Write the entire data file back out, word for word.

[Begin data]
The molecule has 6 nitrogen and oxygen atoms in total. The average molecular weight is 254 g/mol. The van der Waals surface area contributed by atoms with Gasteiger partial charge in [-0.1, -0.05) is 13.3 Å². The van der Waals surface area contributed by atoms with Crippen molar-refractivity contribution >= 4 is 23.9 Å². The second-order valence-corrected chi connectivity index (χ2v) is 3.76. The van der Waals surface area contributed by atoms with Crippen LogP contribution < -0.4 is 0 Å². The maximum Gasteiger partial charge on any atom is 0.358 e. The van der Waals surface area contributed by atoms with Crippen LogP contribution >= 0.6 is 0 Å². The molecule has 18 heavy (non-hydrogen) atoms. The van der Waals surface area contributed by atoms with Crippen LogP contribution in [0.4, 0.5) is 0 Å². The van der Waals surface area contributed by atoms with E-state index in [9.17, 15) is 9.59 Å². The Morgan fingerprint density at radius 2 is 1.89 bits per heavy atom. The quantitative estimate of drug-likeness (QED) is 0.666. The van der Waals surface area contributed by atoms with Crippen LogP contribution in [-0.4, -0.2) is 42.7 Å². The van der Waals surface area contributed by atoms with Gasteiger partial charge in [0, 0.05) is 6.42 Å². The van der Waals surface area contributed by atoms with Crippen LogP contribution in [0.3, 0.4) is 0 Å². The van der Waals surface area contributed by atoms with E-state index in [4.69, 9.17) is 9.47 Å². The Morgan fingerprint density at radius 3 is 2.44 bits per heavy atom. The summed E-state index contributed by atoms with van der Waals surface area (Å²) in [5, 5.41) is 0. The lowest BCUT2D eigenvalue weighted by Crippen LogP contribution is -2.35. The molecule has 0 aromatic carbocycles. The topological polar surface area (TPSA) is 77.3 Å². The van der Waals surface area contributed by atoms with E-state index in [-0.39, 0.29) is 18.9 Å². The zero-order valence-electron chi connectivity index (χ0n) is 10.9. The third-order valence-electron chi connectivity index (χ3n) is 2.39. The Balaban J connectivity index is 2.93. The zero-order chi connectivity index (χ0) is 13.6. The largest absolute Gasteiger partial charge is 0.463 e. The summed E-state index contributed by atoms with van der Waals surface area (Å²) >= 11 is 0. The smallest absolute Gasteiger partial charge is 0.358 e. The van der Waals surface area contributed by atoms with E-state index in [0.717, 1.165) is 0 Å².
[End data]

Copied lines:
The molecule has 6 nitrogen and oxygen atoms in total. The average molecular weight is 254 g/mol. The van der Waals surface area contributed by atoms with Gasteiger partial charge in [-0.1, -0.05) is 13.3 Å². The van der Waals surface area contributed by atoms with Crippen molar-refractivity contribution >= 4 is 23.9 Å². The second-order valence-corrected chi connectivity index (χ2v) is 3.76. The van der Waals surface area contributed by atoms with Crippen LogP contribution < -0.4 is 0 Å². The maximum Gasteiger partial charge on any atom is 0.358 e. The van der Waals surface area contributed by atoms with Crippen LogP contribution >= 0.6 is 0 Å². The molecule has 18 heavy (non-hydrogen) atoms. The van der Waals surface area contributed by atoms with Crippen LogP contribution in [0.4, 0.5) is 0 Å². The van der Waals surface area contributed by atoms with E-state index in [9.17, 15) is 9.59 Å². The Morgan fingerprint density at radius 2 is 1.89 bits per heavy atom. The quantitative estimate of drug-likeness (QED) is 0.666. The van der Waals surface area contributed by atoms with Crippen LogP contribution in [-0.4, -0.2) is 42.7 Å². The van der Waals surface area contributed by atoms with Gasteiger partial charge in [0, 0.05) is 6.42 Å². The van der Waals surface area contributed by atoms with Crippen LogP contribution in [0.3, 0.4) is 0 Å². The van der Waals surface area contributed by atoms with E-state index in [4.69, 9.17) is 9.47 Å². The Morgan fingerprint density at radius 3 is 2.44 bits per heavy atom. The summed E-state index contributed by atoms with van der Waals surface area (Å²) in [5, 5.41) is 0. The lowest BCUT2D eigenvalue weighted by Crippen LogP contribution is -2.35. The molecule has 0 aromatic carbocycles. The topological polar surface area (TPSA) is 77.3 Å². The van der Waals surface area contributed by atoms with E-state index in [-0.39, 0.29) is 18.9 Å². The zero-order valence-electron chi connectivity index (χ0n) is 10.9. The third-order valence-electron chi connectivity index (χ3n) is 2.39. The Balaban J connectivity index is 2.93. The zero-order chi connectivity index (χ0) is 13.6. The largest absolute Gasteiger partial charge is 0.463 e. The summed E-state index contributed by atoms with van der Waals surface area (Å²) >= 11 is 0. The smallest absolute Gasteiger partial charge is 0.358 e. The van der Waals surface area contributed by atoms with E-state index in [0.717, 1.165) is 0 Å².